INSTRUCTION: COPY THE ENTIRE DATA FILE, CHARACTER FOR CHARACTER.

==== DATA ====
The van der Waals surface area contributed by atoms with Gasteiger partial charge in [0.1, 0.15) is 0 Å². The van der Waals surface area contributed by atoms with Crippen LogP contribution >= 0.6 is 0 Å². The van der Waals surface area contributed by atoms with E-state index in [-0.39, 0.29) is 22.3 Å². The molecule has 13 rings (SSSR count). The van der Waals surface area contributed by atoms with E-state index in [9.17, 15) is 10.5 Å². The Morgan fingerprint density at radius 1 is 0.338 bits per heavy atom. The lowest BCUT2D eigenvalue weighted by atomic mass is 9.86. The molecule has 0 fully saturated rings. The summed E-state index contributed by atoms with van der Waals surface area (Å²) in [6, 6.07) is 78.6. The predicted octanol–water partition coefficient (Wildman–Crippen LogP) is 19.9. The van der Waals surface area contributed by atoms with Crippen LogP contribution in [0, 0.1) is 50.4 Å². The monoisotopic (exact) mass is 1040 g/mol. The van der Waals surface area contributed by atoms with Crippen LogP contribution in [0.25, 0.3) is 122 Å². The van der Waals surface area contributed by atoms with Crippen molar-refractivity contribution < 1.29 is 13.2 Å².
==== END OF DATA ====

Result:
The van der Waals surface area contributed by atoms with Gasteiger partial charge in [0.1, 0.15) is 0 Å². The van der Waals surface area contributed by atoms with Crippen LogP contribution >= 0.6 is 0 Å². The van der Waals surface area contributed by atoms with E-state index in [-0.39, 0.29) is 22.3 Å². The molecule has 13 rings (SSSR count). The van der Waals surface area contributed by atoms with E-state index in [9.17, 15) is 10.5 Å². The Morgan fingerprint density at radius 1 is 0.338 bits per heavy atom. The lowest BCUT2D eigenvalue weighted by atomic mass is 9.86. The molecule has 0 fully saturated rings. The summed E-state index contributed by atoms with van der Waals surface area (Å²) in [6, 6.07) is 78.6. The predicted octanol–water partition coefficient (Wildman–Crippen LogP) is 19.9. The van der Waals surface area contributed by atoms with Crippen LogP contribution in [0, 0.1) is 50.4 Å². The monoisotopic (exact) mass is 1040 g/mol. The van der Waals surface area contributed by atoms with Crippen LogP contribution in [0.25, 0.3) is 122 Å². The van der Waals surface area contributed by atoms with Crippen molar-refractivity contribution < 1.29 is 13.2 Å².